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Michele Bosa and her daughter Julianna Bosa, 15, go through their refrigerator to clear out spoiled food at their home in Coquitlam, B.C., on September 1, 2015.

Jimmy Jeong/The Globe and Mail

A few days in the dark have forced the children in Michele Bosa's Vancouver-area daycare to go without the comforts of modern technology, trading the flicker of screens for crayons and colouring books.

"It's been a struggle," said Ms. Bosa, whose home in Coquitlam, east of Vancouver, lost power Saturday when a powerful windstorm whipped through the region. "No TV, no computer – a lot of these kids have been getting bored."

Ms. Bosa, who watches several kids aged 11 months to 15 years old, was among 3,500 people who still did not have their power restored by Tuesday afternoon. Three days earlier, a windstorm that BC Hydro described as the most destructive it's ever had to deal with knocked down trees, toppled power lines and left hundreds of thousands of people without electricity.

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BC Hydro estimates nearly half of its 1.4-million customers on Vancouver Island and the Lower Mainland lost power, which is the most customers affected in a single storm, the company said. That includes the last big outage in 2006, when a windstorm devastated Vancouver's Stanley Park and left some people without power for 10 days.

The several thousand people still without power by Tuesday were mostly in Surrey and Coquitlam, said the utility, adding that it expected the power to be back on for everybody by Tuesday evening.

Ms. Bosa said her life has been at a standstill since the storm, and that the prolonged outage was affecting her work.

"Laundry hasn't been done, dishes. I need the power, I need to do things," she said. "Especially when you have daycare kids."

Kelly Contreras, who lives in a townhouse in Port Moody, had her power back Tuesday afternoon, after a frustrating few days in which she was repeatedly given different estimates for when the service would return.

"They keep pushing the estimate by 24 hours, 12 hours," Ms. Contreras said in an interview shortly before the power came on.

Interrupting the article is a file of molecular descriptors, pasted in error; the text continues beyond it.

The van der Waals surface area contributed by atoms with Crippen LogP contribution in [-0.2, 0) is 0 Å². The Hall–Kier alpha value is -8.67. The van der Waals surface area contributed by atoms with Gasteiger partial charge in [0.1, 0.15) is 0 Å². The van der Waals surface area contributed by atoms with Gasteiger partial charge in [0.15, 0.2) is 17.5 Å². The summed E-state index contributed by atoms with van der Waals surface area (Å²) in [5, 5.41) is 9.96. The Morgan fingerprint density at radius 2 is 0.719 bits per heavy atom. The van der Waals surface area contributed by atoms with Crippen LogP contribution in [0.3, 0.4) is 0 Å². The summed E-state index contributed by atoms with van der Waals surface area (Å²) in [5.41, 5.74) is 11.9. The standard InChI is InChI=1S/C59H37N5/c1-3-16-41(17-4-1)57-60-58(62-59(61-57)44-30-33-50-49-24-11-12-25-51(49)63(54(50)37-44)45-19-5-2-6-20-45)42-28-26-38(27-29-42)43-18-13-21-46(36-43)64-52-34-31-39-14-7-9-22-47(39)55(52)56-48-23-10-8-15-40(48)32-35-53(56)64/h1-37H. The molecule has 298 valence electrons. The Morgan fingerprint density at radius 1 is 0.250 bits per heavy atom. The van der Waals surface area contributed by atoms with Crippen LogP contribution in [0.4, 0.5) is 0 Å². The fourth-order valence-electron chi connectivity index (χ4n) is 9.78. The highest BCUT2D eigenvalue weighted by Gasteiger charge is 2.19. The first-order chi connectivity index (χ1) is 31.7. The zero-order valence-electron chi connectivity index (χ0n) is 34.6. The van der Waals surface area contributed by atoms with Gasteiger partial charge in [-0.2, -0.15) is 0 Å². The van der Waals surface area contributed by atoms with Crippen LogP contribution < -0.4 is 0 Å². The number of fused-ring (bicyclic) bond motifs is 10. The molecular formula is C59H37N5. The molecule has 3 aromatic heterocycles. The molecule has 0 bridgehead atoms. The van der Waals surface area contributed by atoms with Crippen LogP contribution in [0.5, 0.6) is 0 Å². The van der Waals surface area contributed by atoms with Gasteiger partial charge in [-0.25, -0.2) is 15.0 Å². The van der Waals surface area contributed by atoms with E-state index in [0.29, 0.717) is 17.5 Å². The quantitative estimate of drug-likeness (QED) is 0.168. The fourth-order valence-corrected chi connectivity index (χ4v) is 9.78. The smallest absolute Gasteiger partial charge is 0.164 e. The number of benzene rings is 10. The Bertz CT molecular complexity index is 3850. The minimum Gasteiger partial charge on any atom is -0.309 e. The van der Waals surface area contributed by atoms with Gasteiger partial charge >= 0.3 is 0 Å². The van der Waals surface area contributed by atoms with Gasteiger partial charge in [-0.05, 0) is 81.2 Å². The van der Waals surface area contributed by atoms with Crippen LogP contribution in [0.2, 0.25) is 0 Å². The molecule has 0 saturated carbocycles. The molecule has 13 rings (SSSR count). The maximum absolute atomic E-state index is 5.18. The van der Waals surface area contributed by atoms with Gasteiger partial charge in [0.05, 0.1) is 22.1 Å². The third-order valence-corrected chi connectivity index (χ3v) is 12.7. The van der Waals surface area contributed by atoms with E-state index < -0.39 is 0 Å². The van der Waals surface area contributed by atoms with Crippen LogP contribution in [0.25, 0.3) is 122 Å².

"This is ridiculous, over 65 hours [without power] – I don't understand it."

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Ms. Contreras is 40 weeks pregnant and said the uncertainty was more stressful than the outage itself.

"We could have just gone and stayed with our parents if we had known it would take three days," she said. "What if I go into labour?"

BC Hydro said the remaining households were the hardest to restore because of conditions that were unsafe for crews to bring in heavy equipment.

"We've got power poles down all along the Coquitlam river, and we can't get in there because of the water levels," said Greg Reimer, the company's executive vice-president of transmission, distribution and customer service. Other poles, he added, were in ground areas that are saturated with rain, presenting challenges for driving in trucks.

Mr. Reimer said BC Hydro had about 500 staff working across the region – including vegetation crews, damage assessors and more than 300 power-line technicians working 16-hour days.

"We've got a well-oiled machine," he said. "But I will say that we continue to run into these [weather-induced] circumstances that we didn't expect." In the meantime, Ms. Bosa said her daycare kids won't be eating hot lunches until the power is back on.

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"One of the kids had his hot dog cold yesterday, and today he had a cold pizza."

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